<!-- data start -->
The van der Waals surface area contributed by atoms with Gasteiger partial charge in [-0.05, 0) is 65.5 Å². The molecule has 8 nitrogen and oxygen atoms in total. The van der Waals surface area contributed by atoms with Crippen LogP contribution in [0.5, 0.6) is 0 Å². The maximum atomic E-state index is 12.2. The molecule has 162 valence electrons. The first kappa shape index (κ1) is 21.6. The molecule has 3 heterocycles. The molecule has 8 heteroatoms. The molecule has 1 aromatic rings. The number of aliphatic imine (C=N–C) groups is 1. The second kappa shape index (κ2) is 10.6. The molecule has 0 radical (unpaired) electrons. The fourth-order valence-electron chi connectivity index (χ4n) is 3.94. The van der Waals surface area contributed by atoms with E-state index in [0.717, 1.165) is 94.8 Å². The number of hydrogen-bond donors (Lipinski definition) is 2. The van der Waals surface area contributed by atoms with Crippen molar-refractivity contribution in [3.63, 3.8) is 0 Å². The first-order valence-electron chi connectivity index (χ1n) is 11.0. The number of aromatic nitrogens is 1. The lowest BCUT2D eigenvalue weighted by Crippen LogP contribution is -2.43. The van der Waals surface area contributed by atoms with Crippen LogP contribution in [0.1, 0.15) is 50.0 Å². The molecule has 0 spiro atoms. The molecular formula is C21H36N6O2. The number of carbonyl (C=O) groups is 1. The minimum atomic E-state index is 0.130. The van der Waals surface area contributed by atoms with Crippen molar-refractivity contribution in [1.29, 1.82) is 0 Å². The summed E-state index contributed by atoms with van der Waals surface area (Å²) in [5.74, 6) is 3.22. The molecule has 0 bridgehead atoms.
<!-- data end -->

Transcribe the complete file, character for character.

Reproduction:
The van der Waals surface area contributed by atoms with Gasteiger partial charge in [-0.05, 0) is 65.5 Å². The molecule has 8 nitrogen and oxygen atoms in total. The van der Waals surface area contributed by atoms with Crippen LogP contribution in [0.5, 0.6) is 0 Å². The maximum atomic E-state index is 12.2. The molecule has 162 valence electrons. The first kappa shape index (κ1) is 21.6. The molecule has 3 heterocycles. The molecule has 8 heteroatoms. The molecule has 1 aromatic rings. The number of aliphatic imine (C=N–C) groups is 1. The second kappa shape index (κ2) is 10.6. The molecule has 0 radical (unpaired) electrons. The fourth-order valence-electron chi connectivity index (χ4n) is 3.94. The van der Waals surface area contributed by atoms with E-state index in [0.717, 1.165) is 94.8 Å². The number of hydrogen-bond donors (Lipinski definition) is 2. The van der Waals surface area contributed by atoms with Crippen molar-refractivity contribution in [3.63, 3.8) is 0 Å². The first-order valence-electron chi connectivity index (χ1n) is 11.0. The number of aromatic nitrogens is 1. The lowest BCUT2D eigenvalue weighted by Crippen LogP contribution is -2.43. The van der Waals surface area contributed by atoms with Crippen LogP contribution in [0.1, 0.15) is 50.0 Å². The molecule has 0 spiro atoms. The molecular formula is C21H36N6O2. The number of carbonyl (C=O) groups is 1. The minimum atomic E-state index is 0.130. The van der Waals surface area contributed by atoms with Crippen molar-refractivity contribution in [1.29, 1.82) is 0 Å². The summed E-state index contributed by atoms with van der Waals surface area (Å²) in [5.74, 6) is 3.22. The molecule has 0 bridgehead atoms.